Electronic health records (EHRs) improve the quality of patient care doctors provide, by streamlining practices, fostering coordinated care among multiple providers, and helping promote proactive preventive health measures, new research shows.
The study, conducted by Weill Cornell Medical College researchers, tracked the practices of 500 Hudson Valley, New York, physicians and found that the 56 percent who used EHRs provided significantly better quality of care than those using paper records. The work evaluated four measures — screening for diabetes (for hemoglobin A1c), breast cancer, chlamydia, and colorectal cancer.
Researchers noted EHRs typically provide reminders about such tests. They added that the 75,000 patients seen by the doctors in the study were enrolled in five different health plans, including two national commercial plans, two regional commercial plans, and one regional Medicaid health maintenance organization.
"EHRs may improve the quality of care by making information more accessible to physicians, providing medical decision-making support in real time and allowing patients and providers to communicate regularly and securely," said Dr. Rainu Kaushal, who helped conduct the study, published in the Journal of General Internal Medicine. "However, the real value of these systems is their ability to organize data and to allow transformative models of health care delivery, such as the patient-centered medical home, to be layered on top."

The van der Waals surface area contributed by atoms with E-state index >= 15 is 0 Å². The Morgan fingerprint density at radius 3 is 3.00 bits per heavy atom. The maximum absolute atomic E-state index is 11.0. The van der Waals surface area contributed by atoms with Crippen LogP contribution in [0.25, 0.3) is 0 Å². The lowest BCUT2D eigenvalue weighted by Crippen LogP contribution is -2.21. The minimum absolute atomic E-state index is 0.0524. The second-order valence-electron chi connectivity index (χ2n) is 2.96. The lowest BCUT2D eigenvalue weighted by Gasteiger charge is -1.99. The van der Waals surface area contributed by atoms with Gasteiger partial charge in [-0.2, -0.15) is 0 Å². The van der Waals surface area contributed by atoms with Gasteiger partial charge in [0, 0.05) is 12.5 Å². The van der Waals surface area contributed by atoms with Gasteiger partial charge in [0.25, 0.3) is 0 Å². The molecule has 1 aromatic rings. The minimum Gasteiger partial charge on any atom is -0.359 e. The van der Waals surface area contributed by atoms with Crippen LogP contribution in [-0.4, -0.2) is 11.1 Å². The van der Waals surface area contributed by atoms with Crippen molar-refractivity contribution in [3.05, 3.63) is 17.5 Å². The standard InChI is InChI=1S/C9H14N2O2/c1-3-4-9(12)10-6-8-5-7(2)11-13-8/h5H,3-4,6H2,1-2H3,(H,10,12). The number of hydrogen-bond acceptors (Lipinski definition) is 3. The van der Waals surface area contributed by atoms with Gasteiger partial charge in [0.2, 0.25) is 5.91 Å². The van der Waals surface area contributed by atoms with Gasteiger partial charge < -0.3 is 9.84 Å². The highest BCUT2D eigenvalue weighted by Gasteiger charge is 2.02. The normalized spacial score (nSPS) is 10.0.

The use of EHRs is on the rise, in part because the federal government has invested $29 billion in incentives promoting their use.
Previous studies have provided conflicting evidence about the impact of EHRs.
"This study starts to grow the evidence that the use of these systems can systematically improve the quality of care," said Kaushal. "The findings of this study lend support to the very significant investments in health information technology that are being made by the federal government, states, and health care providers."